Cert 12A 118mins Stars 3
Renee Zellweger commands the London limelight in an awards worthy turn as tragic Hollywood legend Judy Garland in this straightforward biopic, which offers a sympathetic portrait but no new insight and shies away from the full horror of her life.
Based on the stage play, End of the Rainbow, it covers her five week residency at The Talk of the Town nightclub, months prior to her tragically early death in 1969, aged just 47.
Delivering a finely wrought portrayal of the troubled star, Zellweger is a charming, prickly and flirtatious figure, who weathers Garland’s dry wit with a lifetimes experience of disappointment and exploitation.
Zellweger received her second of three Oscar nominations for 2002’s film version of stage musical, Chicago, and her voice is more than good enough to emulate Garland’s career-damaged voice.
Its an increasingly uncomfortable watch as Garland battles with long-standing demons, fights a custody battle for her two younger kids, and still finds time to rack up husband number five.
If reading that sounds exhausting, imagine living her life. She’s a half starved and sleep deprived lonely needy and nervous alcoholic with a damaged throat, who is broke, homeless and unemployable in Hollywood due to her reputation for being difficult and unreliable.
There’s less singing than you may hope for, and we’re kept waiting for the first song which may not be one everyone is familiar with. Our patience is belatedly rewarded with a belting version of The Trolley Song from 1944’s Meet Me in St. Louis, and an emotional version of Garland’s signature song, Somewhere Over The Rainbow, is kept in reserve until late in the day.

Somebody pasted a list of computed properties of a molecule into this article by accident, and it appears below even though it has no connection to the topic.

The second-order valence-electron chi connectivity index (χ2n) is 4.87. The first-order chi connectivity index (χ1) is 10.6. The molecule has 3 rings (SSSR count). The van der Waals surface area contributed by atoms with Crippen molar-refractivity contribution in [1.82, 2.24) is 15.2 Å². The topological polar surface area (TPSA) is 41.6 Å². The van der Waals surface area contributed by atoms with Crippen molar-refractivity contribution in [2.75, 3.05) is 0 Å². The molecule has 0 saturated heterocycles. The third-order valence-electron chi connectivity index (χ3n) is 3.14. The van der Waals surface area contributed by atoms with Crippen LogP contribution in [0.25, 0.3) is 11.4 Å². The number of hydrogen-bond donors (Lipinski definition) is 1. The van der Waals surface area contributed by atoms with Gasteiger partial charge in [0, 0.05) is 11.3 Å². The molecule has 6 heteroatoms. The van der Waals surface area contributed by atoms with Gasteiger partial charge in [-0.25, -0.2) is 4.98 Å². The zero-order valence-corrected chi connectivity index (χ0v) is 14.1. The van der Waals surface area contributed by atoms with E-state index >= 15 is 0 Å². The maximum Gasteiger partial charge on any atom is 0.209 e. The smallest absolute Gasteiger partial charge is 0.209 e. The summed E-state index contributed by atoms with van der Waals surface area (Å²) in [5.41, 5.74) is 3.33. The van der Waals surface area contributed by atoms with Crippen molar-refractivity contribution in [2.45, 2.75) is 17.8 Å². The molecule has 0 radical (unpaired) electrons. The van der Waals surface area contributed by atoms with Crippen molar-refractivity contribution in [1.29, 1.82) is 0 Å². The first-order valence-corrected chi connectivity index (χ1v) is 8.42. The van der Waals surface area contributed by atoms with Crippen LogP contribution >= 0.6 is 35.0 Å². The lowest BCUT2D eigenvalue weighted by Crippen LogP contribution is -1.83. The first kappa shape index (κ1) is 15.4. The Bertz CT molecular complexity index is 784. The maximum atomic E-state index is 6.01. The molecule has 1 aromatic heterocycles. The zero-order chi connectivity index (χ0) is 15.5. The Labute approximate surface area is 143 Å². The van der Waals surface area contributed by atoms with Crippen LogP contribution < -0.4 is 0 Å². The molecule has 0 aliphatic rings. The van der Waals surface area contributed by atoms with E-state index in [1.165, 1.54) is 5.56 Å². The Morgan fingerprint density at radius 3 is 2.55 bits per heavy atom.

In flashbacks we see Darci Shaw as the eager and winsome teenage Garland being bullied and groomed for stardom by feared heavy weight studio head, the legendary Louie B Mayer, one of the M’s of the MGM studio which produced The Wizard of Oz and made her a star.
Rosalyn, Gemma-Leah Devereux appears briefly as Garland’s eldest daughter, Liza Minnelli, Michael Gambon is the forgiving UK impressario, Bernard Delfont, and Jessie Buckley is underused as Garland’s assistant.
Touching on Garland’s status as gay icon, this is a very chaste affair, and a disastrous dinner party scene leans far too close to Bridget Jones for comfort. And while some will love the finale for it’s redemptive inclusiveness, I haven’t been this embarrassed to be English since Cliff Richard led an impromptu singalong at Wimbledon.